For decades, EFF has been fighting in the courts to change how warrantless searches work at the U.S. border. After a recent decision in United States v. Smith, our work has paid off. In this case, a district court judge in New York ruled that a warrant is required for a cell phone search at the border.
There are generally strong limits on the American government’s ability to gaze into our personal lives. Though, this changes at the border. For a long time, the Supreme Court has recognized a border search exception to the Fourth Amendment’s warrant requirement, allowing for suspicionless and warrantless searches of traveler's luggage when crossing the U.S. border. Up until this recent court ruling in New York, this included warrantless searches of electronic devices, such as cell phones, tablets, and laptops.
This border search exception was based on the idea that travelers aren’t as conscious about the privacy of their luggage. This may make sense for clothes, toiletries, and other travel items, but not electronic devices. Our lives are entirely on our devices, carrying a considerably high amount of personal data, including private emails and text messages, photos and videos, medical conditions, travel history, and more.
Warrantless device searches at the border are a significant invasion of travelers' privacy. Just last year, in fiscal year 2022, Customs and Border Patrol (CBP) conducted an all-time high of 45,499 devices searches, a 21.5% increase from fiscal year 2021.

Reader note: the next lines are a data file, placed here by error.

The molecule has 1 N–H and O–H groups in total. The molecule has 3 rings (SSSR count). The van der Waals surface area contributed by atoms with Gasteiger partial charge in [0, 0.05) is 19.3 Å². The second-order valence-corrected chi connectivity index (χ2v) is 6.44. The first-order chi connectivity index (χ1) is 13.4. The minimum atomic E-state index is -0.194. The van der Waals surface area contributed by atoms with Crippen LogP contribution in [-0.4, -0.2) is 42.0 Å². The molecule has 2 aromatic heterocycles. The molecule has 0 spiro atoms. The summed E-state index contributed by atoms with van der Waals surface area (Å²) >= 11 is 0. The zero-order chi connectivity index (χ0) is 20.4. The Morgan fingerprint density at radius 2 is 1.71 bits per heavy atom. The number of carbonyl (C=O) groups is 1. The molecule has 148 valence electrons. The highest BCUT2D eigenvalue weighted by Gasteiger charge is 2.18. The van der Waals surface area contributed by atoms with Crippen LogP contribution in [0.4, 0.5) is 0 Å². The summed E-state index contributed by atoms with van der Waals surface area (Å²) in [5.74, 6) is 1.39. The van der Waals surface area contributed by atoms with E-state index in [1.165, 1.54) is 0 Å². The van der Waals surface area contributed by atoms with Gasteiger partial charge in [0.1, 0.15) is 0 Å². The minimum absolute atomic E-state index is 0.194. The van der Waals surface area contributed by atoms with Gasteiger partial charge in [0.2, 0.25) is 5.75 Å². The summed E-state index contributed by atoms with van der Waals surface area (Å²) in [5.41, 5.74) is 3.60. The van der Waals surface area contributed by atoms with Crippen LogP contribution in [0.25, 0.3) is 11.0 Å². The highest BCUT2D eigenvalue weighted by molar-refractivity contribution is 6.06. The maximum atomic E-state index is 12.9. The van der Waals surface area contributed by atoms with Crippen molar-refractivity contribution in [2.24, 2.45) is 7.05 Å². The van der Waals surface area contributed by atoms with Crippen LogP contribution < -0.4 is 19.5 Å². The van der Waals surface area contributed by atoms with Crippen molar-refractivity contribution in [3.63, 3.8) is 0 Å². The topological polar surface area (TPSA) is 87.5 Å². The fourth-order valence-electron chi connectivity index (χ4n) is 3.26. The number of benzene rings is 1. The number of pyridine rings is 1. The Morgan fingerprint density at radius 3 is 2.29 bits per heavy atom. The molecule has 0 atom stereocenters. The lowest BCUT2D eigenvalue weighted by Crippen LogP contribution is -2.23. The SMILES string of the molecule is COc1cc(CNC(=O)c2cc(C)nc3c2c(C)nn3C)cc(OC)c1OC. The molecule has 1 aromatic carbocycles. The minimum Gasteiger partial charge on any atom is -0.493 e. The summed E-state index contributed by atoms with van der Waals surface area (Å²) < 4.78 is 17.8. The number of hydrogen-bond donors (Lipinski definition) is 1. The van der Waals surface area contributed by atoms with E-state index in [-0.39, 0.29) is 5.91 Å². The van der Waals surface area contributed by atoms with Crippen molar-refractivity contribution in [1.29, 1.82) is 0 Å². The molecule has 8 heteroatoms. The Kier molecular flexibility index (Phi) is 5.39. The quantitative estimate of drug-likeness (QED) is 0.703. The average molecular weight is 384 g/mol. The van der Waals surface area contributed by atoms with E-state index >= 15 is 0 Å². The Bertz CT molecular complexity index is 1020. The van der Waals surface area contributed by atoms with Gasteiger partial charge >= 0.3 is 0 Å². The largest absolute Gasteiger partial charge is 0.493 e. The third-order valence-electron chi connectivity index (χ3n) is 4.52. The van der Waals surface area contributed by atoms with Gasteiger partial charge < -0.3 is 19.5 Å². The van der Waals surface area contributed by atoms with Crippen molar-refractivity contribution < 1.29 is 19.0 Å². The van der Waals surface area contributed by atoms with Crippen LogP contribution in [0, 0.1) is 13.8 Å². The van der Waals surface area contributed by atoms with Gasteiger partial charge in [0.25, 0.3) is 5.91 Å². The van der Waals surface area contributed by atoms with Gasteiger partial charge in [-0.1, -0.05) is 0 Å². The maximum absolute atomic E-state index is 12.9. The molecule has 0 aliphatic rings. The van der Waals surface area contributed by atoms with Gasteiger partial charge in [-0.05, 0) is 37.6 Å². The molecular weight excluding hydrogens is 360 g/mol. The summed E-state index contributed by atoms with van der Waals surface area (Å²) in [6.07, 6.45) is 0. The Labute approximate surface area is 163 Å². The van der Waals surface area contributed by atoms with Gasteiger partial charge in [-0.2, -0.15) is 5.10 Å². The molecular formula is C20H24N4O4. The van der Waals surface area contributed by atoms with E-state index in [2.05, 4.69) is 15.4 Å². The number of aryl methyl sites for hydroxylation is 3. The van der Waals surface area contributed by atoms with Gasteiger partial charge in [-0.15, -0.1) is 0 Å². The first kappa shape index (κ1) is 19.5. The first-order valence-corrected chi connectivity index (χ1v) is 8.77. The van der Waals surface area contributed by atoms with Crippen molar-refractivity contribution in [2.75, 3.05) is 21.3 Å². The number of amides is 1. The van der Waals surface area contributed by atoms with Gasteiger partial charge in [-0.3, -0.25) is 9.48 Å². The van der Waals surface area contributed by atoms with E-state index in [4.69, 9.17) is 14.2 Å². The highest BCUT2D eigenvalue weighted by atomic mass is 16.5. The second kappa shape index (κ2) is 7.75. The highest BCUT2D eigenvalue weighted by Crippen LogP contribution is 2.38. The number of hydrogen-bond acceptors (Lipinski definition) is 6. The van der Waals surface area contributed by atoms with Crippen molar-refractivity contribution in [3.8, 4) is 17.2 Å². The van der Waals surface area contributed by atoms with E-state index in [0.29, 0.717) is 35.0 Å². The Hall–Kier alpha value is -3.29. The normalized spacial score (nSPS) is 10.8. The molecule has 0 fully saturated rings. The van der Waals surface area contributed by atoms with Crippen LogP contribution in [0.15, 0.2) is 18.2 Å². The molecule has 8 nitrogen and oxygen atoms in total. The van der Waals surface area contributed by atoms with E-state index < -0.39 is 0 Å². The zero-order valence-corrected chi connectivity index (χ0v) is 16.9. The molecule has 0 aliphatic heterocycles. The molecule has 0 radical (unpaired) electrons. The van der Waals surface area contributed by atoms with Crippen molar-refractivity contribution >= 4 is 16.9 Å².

The U.S. Department of Homeland Security might believe that we lose our constitutional rights at the border, but we do not. EFF has argued for decades that a warrant based on probable cause, issued by a judge, is required for searches of electronic devices at the border. We even asked the Supreme Court to consider the border search exception with regards to electronic devices in 2021, but they have not.
“The U.S. Department of Homeland Security might believe that we lose our constitutional rights at the border, but we do not."
Thankfully, federal appellate courts have considered this question. In United States v. Cano (2019), the Ninth Circuit held that a warrant is required for a device search at the border that that seeks data other than “digital contraband” such as child sexual abuse material. The Ninth Circuit in Cano was informed by a different Supreme Court case, Riley v. California (2014), where it was held that the police must get a warrant to search an arrestee’s cell phone.
Since Riley, EFF has made the same argument: there is too much personal information on our devices for them to be searched at the border without probable cause and a warrant. Our work is making a difference. The Smith court cited Cano extensively in its decision to require a warrant for device searches, and Cano was heavily influenced by our amicus brief that we submitted for the case.
If United States v. Smith is appealed to the Second Circuit, you can count on EFF to be there fighting to get the appellate court to affirm this landmark decision.
Outside of the courts, EFF has been doing other work to protect digital rights at the U.S. border. We have a comprehensive travel guide on how to protect your digital data when crossing the U.S. border. We also have steps for travelers to take if their devices do get seized.
Your support powers EFF’s work to fight for digital freedoms. Without EFF’s arguments and amicus briefs in other cases, this ruling in Smith could be very different. Thank you for being a part of this change.